Queering Sámi - PhMuseum

Queering Sámi

Tim Boddy

2018 - Ongoing

Norway

The indigenous Sámi people inhabit a cultural region known as Sápmi (an area that encompasses predominantly Northern Scandinavia), who have been subjected to discrimination and oppression by dominant cultures and states for centuries, and prejudice exists to this present day. Within the Sámi community there have been endeavours since 2010 to make visible people who identify as both LGBTQ+ and Sámi. This is the space that this project seeks to operate in.

The Sámi people have increasingly fought to have their voices heard over recent decades following colonial suppression, with debate on the subject reaching national level in recent times. In 1989 the first Sámi Parliament (Sámediggi) was set-up in Norway; Sweden and Finland following suit in the 1990’s. These Parliaments focus on the specific needs of the Sámi - numbering between 80,000 and 100,000 - such as self-determination, language recognition, funding, land rights, human rights, and other heritage concerns.

Traditionally, Sámi LGBTQ+ have had a difficult time being open and visible in regards to their sexuality or expression of gender, due to the conservative aspects of Sámi culture; which leads to a ‘double violence’ against this minority group within a minority. However progress is being made. In 2014 the first Sápmi Pride took place in the Swedish town of Kiruna, and three openly gay Sámi members of Parliament have been elected since 2016 - thanks to the help of a Queering Sámi project and various organisations from within the community to help protect and empower queer Sámi people. Younger members are more likely to feel more comfortable in their sexual and gender identity than years gone by, while some consider themselves activists for Sámi and LGBTQ+ rights. However, these remain complex ideas in regards to identity, and acceptance within the community is not always easy.

I’m keen in my practice to highlight issues centered around LGBTQ+ culture and identity, an issue close to my heart, and use my voice to bring a spotlight to marginalised groups. While documenting the Sami community is a very specific example (and one that absolutely is of importance in itself), I believe there’s also a universality to the project in relation to the broader LGBTQ+ community.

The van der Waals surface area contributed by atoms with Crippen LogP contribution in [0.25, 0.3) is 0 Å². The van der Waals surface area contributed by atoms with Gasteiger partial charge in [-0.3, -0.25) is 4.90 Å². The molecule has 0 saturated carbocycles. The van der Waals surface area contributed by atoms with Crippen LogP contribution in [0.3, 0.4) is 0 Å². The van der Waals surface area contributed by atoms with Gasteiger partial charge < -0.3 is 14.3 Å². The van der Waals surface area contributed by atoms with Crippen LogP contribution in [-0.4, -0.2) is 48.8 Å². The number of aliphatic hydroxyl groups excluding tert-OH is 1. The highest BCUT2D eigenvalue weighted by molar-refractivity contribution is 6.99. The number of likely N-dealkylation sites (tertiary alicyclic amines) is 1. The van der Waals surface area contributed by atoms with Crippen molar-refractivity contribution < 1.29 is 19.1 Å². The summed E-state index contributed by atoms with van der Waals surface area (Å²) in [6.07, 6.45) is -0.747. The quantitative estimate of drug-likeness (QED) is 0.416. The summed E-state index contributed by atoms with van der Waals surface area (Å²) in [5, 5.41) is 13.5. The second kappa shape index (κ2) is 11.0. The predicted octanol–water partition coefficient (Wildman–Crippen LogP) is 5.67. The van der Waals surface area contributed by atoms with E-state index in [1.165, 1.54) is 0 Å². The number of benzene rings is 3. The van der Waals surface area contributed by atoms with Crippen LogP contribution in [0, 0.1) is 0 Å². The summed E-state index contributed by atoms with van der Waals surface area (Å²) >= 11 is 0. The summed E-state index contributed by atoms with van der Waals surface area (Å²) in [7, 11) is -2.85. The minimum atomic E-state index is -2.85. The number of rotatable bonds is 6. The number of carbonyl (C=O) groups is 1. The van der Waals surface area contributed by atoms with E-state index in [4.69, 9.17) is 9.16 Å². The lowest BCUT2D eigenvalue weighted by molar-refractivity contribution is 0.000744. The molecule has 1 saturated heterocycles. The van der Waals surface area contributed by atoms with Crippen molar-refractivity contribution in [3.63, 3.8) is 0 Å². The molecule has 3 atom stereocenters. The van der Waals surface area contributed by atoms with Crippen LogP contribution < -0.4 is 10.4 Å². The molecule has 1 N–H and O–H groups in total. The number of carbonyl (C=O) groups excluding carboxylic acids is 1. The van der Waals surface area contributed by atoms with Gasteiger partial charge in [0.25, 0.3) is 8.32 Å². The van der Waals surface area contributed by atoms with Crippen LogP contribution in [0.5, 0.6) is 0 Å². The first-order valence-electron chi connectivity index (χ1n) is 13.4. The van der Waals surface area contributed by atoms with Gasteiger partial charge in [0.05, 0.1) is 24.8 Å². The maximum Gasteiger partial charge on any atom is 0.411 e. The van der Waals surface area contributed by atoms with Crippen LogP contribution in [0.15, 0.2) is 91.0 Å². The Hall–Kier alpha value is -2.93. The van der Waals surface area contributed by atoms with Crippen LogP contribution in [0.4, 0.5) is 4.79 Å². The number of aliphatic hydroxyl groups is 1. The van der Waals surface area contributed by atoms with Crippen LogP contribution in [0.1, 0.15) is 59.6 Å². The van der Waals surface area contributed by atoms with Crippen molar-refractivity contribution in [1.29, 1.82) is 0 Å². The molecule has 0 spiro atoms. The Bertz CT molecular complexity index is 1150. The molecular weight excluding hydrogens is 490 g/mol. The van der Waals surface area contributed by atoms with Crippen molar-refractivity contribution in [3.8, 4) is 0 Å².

It is my intention to meet figures within the LGBTQ+ Sámi community, including Sámi members of parliament, and to take portraits and document individuals in their home or wherever they feel comfortable in. This will entail set-up portraits, with potentially the participants wearing the gákti (traditional Sámi clothing) if of relevance to the individual, alongside candid shots of participants in the project, and documenting details of relevance to Sámi and LGBTQ+ identity based around conversations. I hope the images result in positive images of queer identity. There are numerous Sámi tribes across Norway, Sweden, Finland, and Murmansk Oblast (Russia), with the aim of this project to document a cross-section of individuals from differing backgrounds. It’s also of importance to include a diverse range of people from across the LGBTQ+ spectrum to further provide visibility within the Sámi community.

{{ readMoreButton }}

  • Anne Henriette Reinås Nilut is one of three openly gay members of Sámi Parliament (Sámediggi), elected for the Norwegian Samers Riksforbund from the West Sea constituency in 2017; she also runs Márkomeannu Festival.

  • The NSR (of which Runar is president of), is a Norwegian-Sami cultural organisation established in 1968. It's also a political party and today has 18 of 39 representatives in the Sami Parliament. The black gákti symbolises his leadership of the organisation.

  • Timimie is fiercly poltical and a strong voice on indigenous and LGBTQ+ issues. They are gender non-binary and reside in Stockholm, where they regularly perform

  • Queering Sami was a landmark project that began in 2010 by Elfrida Bergman and Sara Lindquist, where norms about gender and sexuality within the Sami community were challenged. This is in Anne Henriette's home, although all participants in this series own a copy.

  • Anne-Henriette outside of her new Alta home. While she lives alone, Anne Henriette regularly meets with other Sami; such is the spread-out nature of the Sami people, she considers a three-hour drive to meet a friend as "popping down the road".

  • Runar trying out one of his many gákti in his Trømso home.

  • Runar Myrnes Balto has been President of the Norwegian Sámi Association (Norgga Sámiid Riikasearvi or NSR) since 2018, and is also a Sami member of Parliament. Runar was elected at the same time as Anne Henriette and also identifies as LGBTQ+

  • Timimie Märak is a queer Sámi activist, poet, and artist.

  • Alta is a remote town in the far North on Norway in the Arctic Circle, and is close to the heart of Sapmi. The town receives no daylight for months in the winter and night doesn't fall for months in the summer. This is on Anne Henriette's street. The street in the remote town of Alta, Northern Norway, where Anne Henriette lives. This is just before noon in mid-December - the lightest point of the day. There is no daylight for months in this part of the world, which is the heart of Sapmi.

  • "Ole-Henrik comes from Hemnes in Northern Norway and now lives in Oslo, where he studies. He is politically active and was one of the leaders in the struggle to save the Sami school in Hattfjelldal - and following this became leader of the SUPU.

  • Various gákti in Runar's wardrobe. Gákti is the Northern Sámi word for a piece of traditional clothing worn by the Sámi.


Newsletter